Going into this historic project Danny Bennett said, “It’s very important to note that with all the new technology, Tony insisted on recording the same way he his since 1950… to do live studio recordings. The most impressive aspect of this project, especially for younger artists, was to come into a studio to record and not overdub or employ all kinds of editing tricks, but to stand next to Tony and record live. And this chemistry is apparent when you hear him collaborate with Norah Jones. “Speak Low,” written in 1943 by Kurt Weill, one of Tony’s favorite composers, was the backdrop for his collaboration with Jones who Tony called “a quality artist.” “The film crew not only captured how beautifully Norah sings but they also captured how beautifully she looks… she is gorgeous…I mean she has such a sweet face and it reflects her wonderful attitude toward life.”

Because of the international response to Tony Bennett’s 1953 recording of “Stranger in Paradise,” from the Broadway show Kismet, he was invited to perform concerts for the first time in Great Britain. For the 2011 version of this song, Tony performs with Andrea Bocelli, the biggest selling solo artist in the history of classical music. “What a great experience” said Tony. “First we flew to Andrea’s home in Pisa. We had to travel around the world and to several US locations in recording these duets. Andre has a beautiful Oceanside home with a home recording studio. I just love singing with him and as soon as the session was over, he invited all of us to a memorable home cooked Italian dinner.” And as Phil Ramone notes, “On their recording you’ll find that this is not a competition between two great tenors. Instead what they produced was a tender and beautiful record.”

George and Ira Gershwin wrote “The Man I Love” in 1924 and the brothers' songs have been an integral part of Tony Bennett’s career. “Tony is the greatest interpreter of the genius produced by the Gershwins,” said Phil Ramone, “and it was wonderful to watch and listen to Sheryl Crow team up with Tony on this one.” “Jorge Calandrelli wrote a beautiful orchestration for the session,” recalled Bennett, “and I think Jorge really captured the magnificence of George Gershwin’s uniqueness as a composer. The orchestration is classical. And then, Sheryl and I did something that hadn’t been done with the song in that we altered Ira Gershwin’s lyrics so we could sing this classic as a duet. I think it worked beautifully.”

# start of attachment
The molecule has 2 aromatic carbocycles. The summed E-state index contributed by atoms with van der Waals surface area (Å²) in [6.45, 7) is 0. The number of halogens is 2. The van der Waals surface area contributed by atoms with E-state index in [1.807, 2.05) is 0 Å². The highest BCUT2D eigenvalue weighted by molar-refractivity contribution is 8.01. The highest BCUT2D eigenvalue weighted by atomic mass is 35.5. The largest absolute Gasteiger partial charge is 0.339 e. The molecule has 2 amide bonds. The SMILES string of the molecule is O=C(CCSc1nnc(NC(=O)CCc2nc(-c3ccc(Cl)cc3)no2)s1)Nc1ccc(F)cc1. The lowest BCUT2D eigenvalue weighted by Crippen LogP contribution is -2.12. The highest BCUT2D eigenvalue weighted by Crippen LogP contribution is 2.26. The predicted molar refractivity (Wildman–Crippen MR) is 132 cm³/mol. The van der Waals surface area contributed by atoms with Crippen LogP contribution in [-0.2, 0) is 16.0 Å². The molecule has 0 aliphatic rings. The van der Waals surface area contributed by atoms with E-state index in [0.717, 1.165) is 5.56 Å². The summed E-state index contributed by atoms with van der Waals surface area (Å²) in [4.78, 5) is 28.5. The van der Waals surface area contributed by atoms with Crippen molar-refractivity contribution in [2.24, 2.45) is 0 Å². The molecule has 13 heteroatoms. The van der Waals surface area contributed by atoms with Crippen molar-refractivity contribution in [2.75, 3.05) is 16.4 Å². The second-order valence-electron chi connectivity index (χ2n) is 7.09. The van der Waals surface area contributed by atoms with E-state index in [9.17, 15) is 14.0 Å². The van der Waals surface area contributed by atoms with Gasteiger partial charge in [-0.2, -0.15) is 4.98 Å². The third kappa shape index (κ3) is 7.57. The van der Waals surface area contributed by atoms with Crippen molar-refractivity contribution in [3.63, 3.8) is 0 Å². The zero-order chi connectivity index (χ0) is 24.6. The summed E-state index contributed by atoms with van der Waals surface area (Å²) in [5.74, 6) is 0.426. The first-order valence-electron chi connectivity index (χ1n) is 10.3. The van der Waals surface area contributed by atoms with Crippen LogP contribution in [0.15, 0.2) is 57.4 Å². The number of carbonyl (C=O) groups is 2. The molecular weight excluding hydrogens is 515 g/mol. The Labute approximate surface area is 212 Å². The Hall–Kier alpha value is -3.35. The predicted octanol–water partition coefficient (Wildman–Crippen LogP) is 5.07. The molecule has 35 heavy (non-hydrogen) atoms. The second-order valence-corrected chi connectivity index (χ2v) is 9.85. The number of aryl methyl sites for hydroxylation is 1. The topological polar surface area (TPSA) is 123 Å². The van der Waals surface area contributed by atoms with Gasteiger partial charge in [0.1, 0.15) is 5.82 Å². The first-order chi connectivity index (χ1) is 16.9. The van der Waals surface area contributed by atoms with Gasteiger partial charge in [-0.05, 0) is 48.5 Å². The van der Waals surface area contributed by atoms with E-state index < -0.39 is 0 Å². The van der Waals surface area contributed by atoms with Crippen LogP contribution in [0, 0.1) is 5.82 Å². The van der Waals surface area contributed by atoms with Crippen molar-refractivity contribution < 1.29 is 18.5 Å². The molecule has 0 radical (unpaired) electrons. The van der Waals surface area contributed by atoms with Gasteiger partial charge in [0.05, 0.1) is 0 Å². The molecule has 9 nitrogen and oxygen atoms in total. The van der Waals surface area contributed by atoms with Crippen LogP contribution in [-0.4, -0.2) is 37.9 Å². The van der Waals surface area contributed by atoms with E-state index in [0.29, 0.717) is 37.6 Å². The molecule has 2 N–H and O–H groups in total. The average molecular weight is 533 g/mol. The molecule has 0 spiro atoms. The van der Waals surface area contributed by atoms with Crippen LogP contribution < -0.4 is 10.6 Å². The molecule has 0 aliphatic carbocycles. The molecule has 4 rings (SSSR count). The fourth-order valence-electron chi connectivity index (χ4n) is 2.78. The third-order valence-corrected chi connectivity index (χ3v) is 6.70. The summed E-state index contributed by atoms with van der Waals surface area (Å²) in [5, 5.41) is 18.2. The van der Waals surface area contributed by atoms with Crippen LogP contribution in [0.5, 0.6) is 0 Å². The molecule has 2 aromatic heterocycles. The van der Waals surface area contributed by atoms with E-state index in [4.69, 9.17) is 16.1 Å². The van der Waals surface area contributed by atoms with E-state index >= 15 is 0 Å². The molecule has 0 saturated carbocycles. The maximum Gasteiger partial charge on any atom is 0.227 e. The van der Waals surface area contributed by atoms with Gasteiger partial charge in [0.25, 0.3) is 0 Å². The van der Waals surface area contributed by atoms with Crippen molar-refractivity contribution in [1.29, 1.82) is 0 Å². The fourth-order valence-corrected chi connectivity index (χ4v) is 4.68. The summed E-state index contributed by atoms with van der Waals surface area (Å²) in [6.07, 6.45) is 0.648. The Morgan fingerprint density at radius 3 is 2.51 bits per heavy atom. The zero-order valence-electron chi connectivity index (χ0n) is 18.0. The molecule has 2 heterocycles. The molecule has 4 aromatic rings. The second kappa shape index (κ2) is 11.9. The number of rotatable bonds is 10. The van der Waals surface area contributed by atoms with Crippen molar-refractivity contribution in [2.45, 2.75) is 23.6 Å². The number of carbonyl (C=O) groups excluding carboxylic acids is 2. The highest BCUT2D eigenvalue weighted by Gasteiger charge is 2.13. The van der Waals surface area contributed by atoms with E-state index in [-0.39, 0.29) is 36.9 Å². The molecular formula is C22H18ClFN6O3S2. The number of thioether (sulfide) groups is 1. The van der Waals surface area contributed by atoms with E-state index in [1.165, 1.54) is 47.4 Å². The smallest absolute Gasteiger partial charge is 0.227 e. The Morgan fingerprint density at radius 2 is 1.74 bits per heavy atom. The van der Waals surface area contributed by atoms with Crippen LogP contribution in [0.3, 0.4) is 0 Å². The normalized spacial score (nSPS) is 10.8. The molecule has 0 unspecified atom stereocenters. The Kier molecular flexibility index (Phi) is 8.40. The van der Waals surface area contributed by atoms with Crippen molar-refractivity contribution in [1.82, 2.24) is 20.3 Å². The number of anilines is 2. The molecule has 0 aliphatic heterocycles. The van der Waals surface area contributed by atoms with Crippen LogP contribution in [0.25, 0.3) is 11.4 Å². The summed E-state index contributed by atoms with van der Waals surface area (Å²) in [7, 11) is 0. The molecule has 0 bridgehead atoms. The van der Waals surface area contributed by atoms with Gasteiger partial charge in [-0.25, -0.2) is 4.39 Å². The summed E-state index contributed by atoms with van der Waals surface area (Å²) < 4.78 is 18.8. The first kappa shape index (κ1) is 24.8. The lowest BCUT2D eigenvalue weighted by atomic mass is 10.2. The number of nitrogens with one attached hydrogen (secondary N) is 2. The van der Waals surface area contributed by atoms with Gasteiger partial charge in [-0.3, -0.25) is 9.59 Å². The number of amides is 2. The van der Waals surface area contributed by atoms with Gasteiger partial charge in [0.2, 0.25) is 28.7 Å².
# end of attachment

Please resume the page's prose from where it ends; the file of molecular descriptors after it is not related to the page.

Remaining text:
Tony Bennett teamed up with Tim McGraw, Faith Hill’s husband, on his first Duets album and now the time had come to collaborate with Faith. As producer Ramone observes, “Some of our greatest singers come out of country music and I believe it’s something about the honesty most country singers have. It is unique and very compatible with Tony Bennett’s approach to everything he performs. It's total honesty.” For Tony the session is memorable, “Faith Hill is one special person and again that gifted documentary camera crew captured her beauty. For our record of 'The Way You Look Tonight,' which Jerome Kern and Dorothy Fields wrote for Fred Astaire, they had her in a stunning evening gown and, in the only time in the making of the CD, they had me dress in a full tuxedo. Then for the background, they created the magnificent Art Deco set and it just inspired our performance. When we finished the recording, I told her wonderful husband, 'Faith Hill is the female Frank Sinatra!'"